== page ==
Displaying items by tag: photography locations

May 2024 saw some of the finest displays of the aurora borealis or Northern Lights over Ireland and lower latitudes ever witnessed.

After a long and busy day photographing in Dublin, word was coming in from all sources of an amazing light show and even in the city I could see and photograph the stronger portions of the celestial display.

But it wasn't until I headed far from the city, into the Irish countryside that I was able to truly enjoy and photograph the unpredictable lightshow.

Still I didn't manage to make to some of my favourite locations over on the west coast of Ireland where the night sky is darker, thus more suited to astrophotography and night sky events.

It doesn't take much to see the difference, in Dublin and other large conurbations only the brightest stars are visible, in the countryside the sky can be so dark that it seems like you are staring into, literally, the vast reaches of the Milky Way and beyond.

I was reading recently of a ranking that lists the best locations for astrophotography in Europe and, interestingly, eight out the top ten sites were in Ireland!

Travel booking site, Omio analysed over 1,400 locations in Europe using factors such as clear views to the southern horizon, light pollution and the Bortle Scale that measures the astronomical observability of celestial objects.

Ballinskelligs in County Kerry ranks at number one, followed by Ashleam in County Mayo.

RANK LOCATION COUNTRY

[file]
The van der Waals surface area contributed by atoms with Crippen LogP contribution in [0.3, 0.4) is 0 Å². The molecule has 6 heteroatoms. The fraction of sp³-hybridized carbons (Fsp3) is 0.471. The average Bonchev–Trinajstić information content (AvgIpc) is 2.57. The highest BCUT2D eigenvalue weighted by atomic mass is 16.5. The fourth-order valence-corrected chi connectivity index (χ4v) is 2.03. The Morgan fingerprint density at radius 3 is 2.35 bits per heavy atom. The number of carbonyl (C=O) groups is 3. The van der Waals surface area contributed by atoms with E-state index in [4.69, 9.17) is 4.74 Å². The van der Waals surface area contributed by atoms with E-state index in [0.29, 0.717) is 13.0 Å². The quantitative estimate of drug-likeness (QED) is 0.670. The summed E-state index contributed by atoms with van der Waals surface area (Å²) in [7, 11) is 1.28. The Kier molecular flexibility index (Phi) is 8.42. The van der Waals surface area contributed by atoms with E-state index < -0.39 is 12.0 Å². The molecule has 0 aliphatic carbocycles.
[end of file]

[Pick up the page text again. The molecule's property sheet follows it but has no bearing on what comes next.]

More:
1 Ballinskelligs Beach Ireland
2 Ashleam Ireland
3 Tormore, Clare Island Ireland
4 Glosh Bay Ireland
5 Silver Strand Ireland
6 Robert Lloyd Praeger Centre Ireland
7 Saint Finian's Bay Ireland
8 Murray's Monument Scotland
9 ICAstronomy Spain
10 Ballycroy National Park Ireland

 

So what are you waiting for, now is the time to get to Ireland, use Omio to book your travel here and why not book a photography workshop with Panoramic Ireland when you're in Ireland.

Published in Guide

 

Dublin's Docklands underwent significant, almost complete redevelopment in the 2000s with the biggest names in the tech industry still building and locating in the area today.

Here in Grand Canal Square the public realm was designed by landscape architect Martha Schwartz and the choice of red paving blocks and these tall red glow sticks were designed deliberately to give a red carpet effect coming from Daniel Libeskind's 2,000-seater theatre.

On the right is the distinctive chequered pattern of the Anantara The Marker Hotel.

This is now a good-looking part of the city and the redevelopment has brought a lot of life into the area that was run down for many decades at the end of the 20th century.

Join Panoramic Ireland to photograph in Dublin at night on our award-winning photography tours and workshops.

Published in Guide
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